Identification of VOCs

A mixture of n-alkanes C8 – C20 in n-hexane (Sigma-Aldrich, USA) was measured before and after a sample sequence under the same conditions. Retention times of the n- alkanes were used to calculate the retention index (RI) for each peak in the GC-MS chromatogram according to the method of van Den Dool and Kratz52.

Compounds were tentatively identified based on their mass spectra (MS) in combination with their individual RIs in comparison to Mass Spectral Library (NIST/EPA/NIH)53, Adams54 and Massfinder55 MS and RI databases using Massfinder software in combination with Mass Spectral Library (NIST/EPA/NIH)53 MS Search. Authentic reference compounds were used additionally for identification, if at hand. Retention indices deviating more than ±2 from the authentic references and ±5 compared to the database were regarded as mismatches and not considered. For relative quantification, identified peaks of the GC-MS total ion chromatogram (TIC) were integrated and the peak areas were divided by the peak area of the internal standard. According to Massfinder55 instructions, peak areas below a minimum peak width of 2 with a sensitivity of 2 and an area threshold of 1000000 were regarded as below the quantification limit. For detailed information, see Supplementary Tables S1 and S2.

Absolute quantification of DMNT

The absolute amount of emitted DMNT was calculated using a standard curve. DMNT was synthesized as described in Maurer, et al.56. Different quantities of DMNT were dissolved in pure dichloromethane to generate solutions with the following concentrations of DMNT: 2.5; 5; 10; 20; 50; 100; 150; 200 and 250 µg ml−1. All dilutions contained 50 µg ml−1 of n-bromodecane as internal standard for comparison with the previous volatile measurements. Emitted quantities of DMNT were calculated by division of DMNT peak areas through the respective peak areas of the internal standard. The output value was then inserted into the regression line formula of the measured DMNT standard curve and calculated according to the applied 40 µl elution volume per single leaf and its respective leaf area.

Induction of plants by volatiles and DMNT

To test whether VOCs of a wounded sweet potato plant can activate defense mechanisms in unwounded neighboring plants, two I. batatas plants were placed in a closed glass tank (34 L) without additional air flow and without any physical contact. One plant was then mechanically wounded using tweezers and placed next to an unwounded neighboring plant. Two unwounded plants were placed next to each other in the same type of glass container as control treatment. After 24 h, a single leaf of the non-wounded plants was harvested, used for RNA extraction and subsequent qRT-PCR. Gene expression of SPI and the upstream transcription factor IbNAC1 were then analyzed.

In order to verify induction of defense mechanisms in sweet potato plants by DMNT only and whether there is a concentration- dependency, 5 and 20 µg of DMNT dissolved in 1 ml of pure dichloromethane were impregnated into a single piece of cotton wool to ensure accurate application. The cotton wool was placed without any physical contact centrally between sweet potato plants in a closed glass container (34 L; no additional air flow) for 1 h. As control equal volumes of pure dichloromethane were incubated on cotton wool and placed centrally between three plants.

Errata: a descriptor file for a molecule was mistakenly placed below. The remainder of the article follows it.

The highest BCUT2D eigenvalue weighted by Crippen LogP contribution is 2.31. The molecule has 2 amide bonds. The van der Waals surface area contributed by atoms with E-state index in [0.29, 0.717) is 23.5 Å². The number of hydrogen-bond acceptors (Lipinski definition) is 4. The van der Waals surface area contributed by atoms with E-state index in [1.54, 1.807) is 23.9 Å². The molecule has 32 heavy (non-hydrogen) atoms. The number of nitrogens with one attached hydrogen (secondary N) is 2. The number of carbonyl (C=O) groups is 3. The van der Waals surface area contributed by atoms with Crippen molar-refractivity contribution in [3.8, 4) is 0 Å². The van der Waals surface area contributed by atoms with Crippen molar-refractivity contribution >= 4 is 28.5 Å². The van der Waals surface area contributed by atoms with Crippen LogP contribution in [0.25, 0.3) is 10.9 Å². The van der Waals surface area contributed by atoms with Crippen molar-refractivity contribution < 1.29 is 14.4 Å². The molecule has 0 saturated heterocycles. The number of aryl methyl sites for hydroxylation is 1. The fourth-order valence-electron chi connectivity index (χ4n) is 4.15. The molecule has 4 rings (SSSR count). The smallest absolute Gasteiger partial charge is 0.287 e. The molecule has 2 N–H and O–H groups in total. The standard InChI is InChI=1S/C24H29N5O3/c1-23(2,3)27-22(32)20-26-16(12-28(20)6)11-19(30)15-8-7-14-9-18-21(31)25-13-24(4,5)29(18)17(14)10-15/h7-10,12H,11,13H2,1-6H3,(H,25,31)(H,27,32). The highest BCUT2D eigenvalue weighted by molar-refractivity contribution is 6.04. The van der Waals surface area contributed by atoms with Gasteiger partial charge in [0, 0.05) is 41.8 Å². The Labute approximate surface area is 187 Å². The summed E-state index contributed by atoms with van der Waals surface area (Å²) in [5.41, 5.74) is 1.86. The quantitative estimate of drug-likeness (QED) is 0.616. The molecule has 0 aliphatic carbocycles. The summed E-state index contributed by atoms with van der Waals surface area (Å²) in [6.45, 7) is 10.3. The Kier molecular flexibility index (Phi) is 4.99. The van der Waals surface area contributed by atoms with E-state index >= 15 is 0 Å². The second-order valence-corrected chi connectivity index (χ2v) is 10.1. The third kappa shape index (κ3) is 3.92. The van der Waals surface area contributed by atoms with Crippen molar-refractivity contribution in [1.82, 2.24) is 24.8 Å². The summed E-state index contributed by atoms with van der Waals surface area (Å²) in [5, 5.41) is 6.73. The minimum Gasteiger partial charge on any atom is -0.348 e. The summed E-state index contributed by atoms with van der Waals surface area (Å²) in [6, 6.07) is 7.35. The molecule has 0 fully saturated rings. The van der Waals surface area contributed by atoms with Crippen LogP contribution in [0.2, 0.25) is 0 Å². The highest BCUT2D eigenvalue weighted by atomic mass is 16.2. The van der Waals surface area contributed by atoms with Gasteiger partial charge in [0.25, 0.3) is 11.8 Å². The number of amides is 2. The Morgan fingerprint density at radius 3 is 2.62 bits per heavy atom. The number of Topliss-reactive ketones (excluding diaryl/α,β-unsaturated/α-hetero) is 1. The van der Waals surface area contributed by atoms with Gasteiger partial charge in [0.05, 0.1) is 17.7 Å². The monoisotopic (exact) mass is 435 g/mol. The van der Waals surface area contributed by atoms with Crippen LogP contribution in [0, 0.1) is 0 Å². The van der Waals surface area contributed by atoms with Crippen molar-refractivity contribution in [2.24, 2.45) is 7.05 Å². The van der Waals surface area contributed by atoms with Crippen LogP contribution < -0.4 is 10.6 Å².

Trypsin inhibitory activity assay in sweet potato

After a 3 h- exposure to 3.9 nM DMNT in DCM or pure DCM as control in an enclosed container, the third fully expanded leaf of each treated plant was harvested and used for protein extraction. The leaf material was grinded in liquid N to a fine powder and further homogenized in 2 ml extraction buffer (1x PBS pH 7.4; supplemented with 1 mM PMSF; Santa Cruz Biotechnology, USA). To determine the extracted amount of protein, Bradford assay was performed using Quick Start Bradford 1x Dye Reagent (Bio-Rad, Germany) according to the manufacturer’s instructions. Subsequently, 100 µg of extracted protein were incubated with 2 µg trypsin (Sigma-Aldrich, USA) at 37 °C for 30 min. Afterwards 5 µl N-α-Benzoyl-DL-arginine 4-nitroanilide hydrochloride (50 mg ml−1, Sigma-Aldrich, USA) were added and incubated for 20 min with following absorbance measurements at 410 nm using Infinite M200 Microplate reader (Tecan, Switzerland). A regression curve was made using soybean trypsin inhibitor (0, 0.1, 0.2, 0.5, 1 and 2 µg; Sigma-Aldrich, USA) to normalize the quantity of trypsin inhibitor in the total amount of protein.

Feeding assay

To ensure an authentic volatile exposure, 3-week-old sweet potato plants were incubated with DMNT (20 µl of 1 mg ml−1 DMNT in DCM on a cotton ball) or 20 µl pure DCM (control) without any direct physical contact in a glass container (34 L) at 25 °C for 3 h. Afterwards, eight S. litura larvae (2nd instar) were placed on the pre-exposed sweet potato plants and allowed to feed for up to 10 d. In order to provide freshly DMNT- induced plants for feeding, the sweet potato plants were replaced after 3 d, 5 d, and 7 d. The larval weights were determined at 7 d and 10 d of feeding using an analytical balance.

DMNT toxicity assay

Second instar S. litura larvae reared on artificial diet were exposed to DMNT (20 µl of 1 mg ml−1 DMNT in DCM) or 20 µl pure DCM (control) without direct physical contact in a glass container (34 L) at 25 °C. The larval weights were determined after 10 d of feeding using an analytical balance.

Statistical analysis